Most people prefer electric shocks than being left alone with their thoughts


How much do most people hate boredom? Enough to prefer feeling an uncomfortable electric shock to being left on their own with their own thoughts, a study has found.

In experiments at the University of Virginia, researchers found that participants told to do nothing more than sit still and think without external distractions said they found the experience unpleasant to the point of being willing to self-administer a mild electric shock as an antidote to the boredom they felt.

The experimental subjects were told to sit by themselves in a quiet room for a period of time ranging from 5 to 15 minutes, without anything to distract or occupy them such as a cellphone, book or television, and simply be alone with their own thoughts.

Having nothing to do wasn't enjoyable, most of them reported to researchers.

In fact, 67 percent of the men and 25 percent of the women taking part chose to shock themselves, even though they had experienced the shock before the experiment began and so were familiar with its discomfort, the researchers reported in the journal Science.

In fact, most participants told the researchers they would pay to avoid such a shock -- but apparently changing their minds after reporting they had a hard time concentrating and finding their minds wandering.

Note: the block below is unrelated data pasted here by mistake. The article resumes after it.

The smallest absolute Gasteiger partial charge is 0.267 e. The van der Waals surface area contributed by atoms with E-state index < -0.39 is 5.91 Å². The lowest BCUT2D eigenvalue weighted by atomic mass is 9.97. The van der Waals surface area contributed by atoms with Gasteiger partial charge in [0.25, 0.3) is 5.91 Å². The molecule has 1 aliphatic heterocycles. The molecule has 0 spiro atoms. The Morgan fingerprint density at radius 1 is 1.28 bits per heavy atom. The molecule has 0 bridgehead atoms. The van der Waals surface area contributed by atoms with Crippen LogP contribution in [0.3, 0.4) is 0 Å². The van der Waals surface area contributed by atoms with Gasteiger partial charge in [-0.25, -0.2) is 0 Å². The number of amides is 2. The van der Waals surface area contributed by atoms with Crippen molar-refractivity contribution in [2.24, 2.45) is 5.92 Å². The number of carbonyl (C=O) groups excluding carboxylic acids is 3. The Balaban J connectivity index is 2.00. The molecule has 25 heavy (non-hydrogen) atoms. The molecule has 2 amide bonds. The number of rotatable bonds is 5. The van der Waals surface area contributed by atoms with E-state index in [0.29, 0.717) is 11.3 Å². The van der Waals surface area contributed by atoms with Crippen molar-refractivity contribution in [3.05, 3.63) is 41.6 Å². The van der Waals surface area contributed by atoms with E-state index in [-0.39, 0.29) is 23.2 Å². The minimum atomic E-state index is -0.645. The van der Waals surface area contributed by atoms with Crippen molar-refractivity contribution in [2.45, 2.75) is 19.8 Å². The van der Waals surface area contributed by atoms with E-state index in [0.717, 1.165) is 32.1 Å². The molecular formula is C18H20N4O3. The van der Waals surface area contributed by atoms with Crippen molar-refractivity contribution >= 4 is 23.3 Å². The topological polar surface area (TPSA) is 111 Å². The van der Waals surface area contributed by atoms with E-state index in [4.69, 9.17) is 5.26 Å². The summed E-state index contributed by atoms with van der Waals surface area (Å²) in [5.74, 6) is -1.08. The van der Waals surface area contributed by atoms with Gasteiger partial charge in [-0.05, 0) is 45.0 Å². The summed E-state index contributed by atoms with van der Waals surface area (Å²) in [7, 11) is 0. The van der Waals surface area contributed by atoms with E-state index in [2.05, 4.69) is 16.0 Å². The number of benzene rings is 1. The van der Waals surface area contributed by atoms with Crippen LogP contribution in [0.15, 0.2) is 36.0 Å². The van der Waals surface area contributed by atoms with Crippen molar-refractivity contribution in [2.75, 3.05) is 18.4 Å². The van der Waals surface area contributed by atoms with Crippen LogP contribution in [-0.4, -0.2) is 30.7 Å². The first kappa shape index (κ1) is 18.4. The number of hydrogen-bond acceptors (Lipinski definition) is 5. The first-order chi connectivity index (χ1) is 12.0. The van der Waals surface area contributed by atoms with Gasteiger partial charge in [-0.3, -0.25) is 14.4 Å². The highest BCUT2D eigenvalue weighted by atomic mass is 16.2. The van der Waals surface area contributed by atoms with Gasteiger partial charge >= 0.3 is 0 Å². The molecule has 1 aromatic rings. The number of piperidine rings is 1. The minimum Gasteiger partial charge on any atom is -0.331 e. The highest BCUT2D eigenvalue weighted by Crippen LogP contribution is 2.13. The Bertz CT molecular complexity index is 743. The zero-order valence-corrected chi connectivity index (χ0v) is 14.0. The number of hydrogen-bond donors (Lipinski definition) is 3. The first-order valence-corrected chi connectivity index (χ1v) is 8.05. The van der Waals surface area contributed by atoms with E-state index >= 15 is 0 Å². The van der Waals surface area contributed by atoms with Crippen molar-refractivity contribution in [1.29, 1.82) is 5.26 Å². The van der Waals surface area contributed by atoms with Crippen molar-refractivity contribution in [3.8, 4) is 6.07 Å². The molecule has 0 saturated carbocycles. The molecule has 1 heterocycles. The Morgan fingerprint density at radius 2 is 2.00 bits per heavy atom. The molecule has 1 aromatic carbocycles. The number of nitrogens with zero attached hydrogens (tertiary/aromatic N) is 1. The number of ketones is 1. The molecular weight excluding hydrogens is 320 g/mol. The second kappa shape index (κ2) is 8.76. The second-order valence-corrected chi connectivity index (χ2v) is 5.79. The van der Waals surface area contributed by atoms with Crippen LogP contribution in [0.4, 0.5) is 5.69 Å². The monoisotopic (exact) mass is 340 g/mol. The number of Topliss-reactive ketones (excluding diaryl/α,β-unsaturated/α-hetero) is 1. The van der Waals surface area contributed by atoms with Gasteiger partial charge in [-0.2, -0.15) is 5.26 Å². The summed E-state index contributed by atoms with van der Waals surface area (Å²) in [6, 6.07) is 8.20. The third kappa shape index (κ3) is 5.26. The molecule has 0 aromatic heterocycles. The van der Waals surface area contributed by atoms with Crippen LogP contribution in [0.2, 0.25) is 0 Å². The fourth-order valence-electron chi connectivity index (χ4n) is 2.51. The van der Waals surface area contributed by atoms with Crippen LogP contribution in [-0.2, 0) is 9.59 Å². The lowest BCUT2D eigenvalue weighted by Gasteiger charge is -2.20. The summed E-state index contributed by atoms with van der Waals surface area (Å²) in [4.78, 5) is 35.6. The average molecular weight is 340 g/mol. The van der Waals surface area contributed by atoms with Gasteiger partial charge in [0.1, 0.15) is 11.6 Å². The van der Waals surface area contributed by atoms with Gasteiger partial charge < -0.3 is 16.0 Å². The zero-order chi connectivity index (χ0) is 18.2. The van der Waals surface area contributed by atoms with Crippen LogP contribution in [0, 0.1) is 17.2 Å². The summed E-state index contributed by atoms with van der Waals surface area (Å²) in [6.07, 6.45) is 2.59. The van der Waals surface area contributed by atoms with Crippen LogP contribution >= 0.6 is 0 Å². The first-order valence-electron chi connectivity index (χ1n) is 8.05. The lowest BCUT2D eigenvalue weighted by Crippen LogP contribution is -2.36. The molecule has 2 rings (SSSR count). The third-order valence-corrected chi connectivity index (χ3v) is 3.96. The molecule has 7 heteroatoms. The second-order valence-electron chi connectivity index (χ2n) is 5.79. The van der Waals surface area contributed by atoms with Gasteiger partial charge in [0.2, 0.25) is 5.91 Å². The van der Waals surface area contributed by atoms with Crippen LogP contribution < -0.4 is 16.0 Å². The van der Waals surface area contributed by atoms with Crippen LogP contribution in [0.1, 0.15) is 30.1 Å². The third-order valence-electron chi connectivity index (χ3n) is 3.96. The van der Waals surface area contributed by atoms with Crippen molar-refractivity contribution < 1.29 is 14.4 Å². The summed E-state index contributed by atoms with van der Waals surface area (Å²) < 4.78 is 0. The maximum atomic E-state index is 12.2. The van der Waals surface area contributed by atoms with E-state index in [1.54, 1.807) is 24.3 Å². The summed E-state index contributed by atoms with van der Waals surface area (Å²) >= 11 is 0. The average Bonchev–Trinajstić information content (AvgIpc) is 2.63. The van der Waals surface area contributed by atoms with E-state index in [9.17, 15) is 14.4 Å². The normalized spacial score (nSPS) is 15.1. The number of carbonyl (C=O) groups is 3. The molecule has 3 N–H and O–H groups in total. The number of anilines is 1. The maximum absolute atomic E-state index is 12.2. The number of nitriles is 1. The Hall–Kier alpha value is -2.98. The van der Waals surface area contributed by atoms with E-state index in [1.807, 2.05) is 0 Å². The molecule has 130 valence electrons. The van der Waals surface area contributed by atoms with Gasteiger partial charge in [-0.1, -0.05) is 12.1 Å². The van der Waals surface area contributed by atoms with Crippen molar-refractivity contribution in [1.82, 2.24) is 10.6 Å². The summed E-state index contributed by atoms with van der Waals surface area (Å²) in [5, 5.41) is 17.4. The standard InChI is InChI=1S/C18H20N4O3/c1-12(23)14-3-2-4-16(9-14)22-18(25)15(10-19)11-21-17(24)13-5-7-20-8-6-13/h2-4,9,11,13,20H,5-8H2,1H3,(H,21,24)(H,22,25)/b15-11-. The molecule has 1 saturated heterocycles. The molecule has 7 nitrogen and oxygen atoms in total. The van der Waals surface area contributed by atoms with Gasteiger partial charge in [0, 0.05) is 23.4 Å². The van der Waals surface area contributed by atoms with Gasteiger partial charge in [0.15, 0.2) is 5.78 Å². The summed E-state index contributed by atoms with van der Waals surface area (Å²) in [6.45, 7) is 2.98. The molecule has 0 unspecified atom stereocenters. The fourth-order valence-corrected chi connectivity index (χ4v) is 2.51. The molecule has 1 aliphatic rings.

And the age of the participants in the experiments -- ranging from 18 to 77 -- made little difference in the responses, they say.

"That was surprising -- that even older people did not show any particular fondness for being alone thinking," UV psychologist and study author Dr. Timothy Wilson said.

Finding it difficult to just be at rest without external mental stimulation could be something rooted in evolution, the researchers suggest.

"Our idea is that the human mind evolved to engage with the world -- to be vigilant for dangers as well as seek out opportunities," study co-author David Reinhard said. "It seems that the mind may want to engage with the external world, even if that engagement involves pain."

Burgeoning technologies including smartphones and the Internet that provide such engagement and the ability to avoid the awkwardness of being alone with our thoughts may be depriving people of opportunities to learn to be comfortable with their own thoughts and daydreams, they researchers suggest.

An increasing dependence of technology may not be causing our boredom, they say, but it might be making it harder to endure.

"It's hard to say what is causing what," says Reinhard, "but it's possible that our obsession with technology could be a consequence and a symptom."

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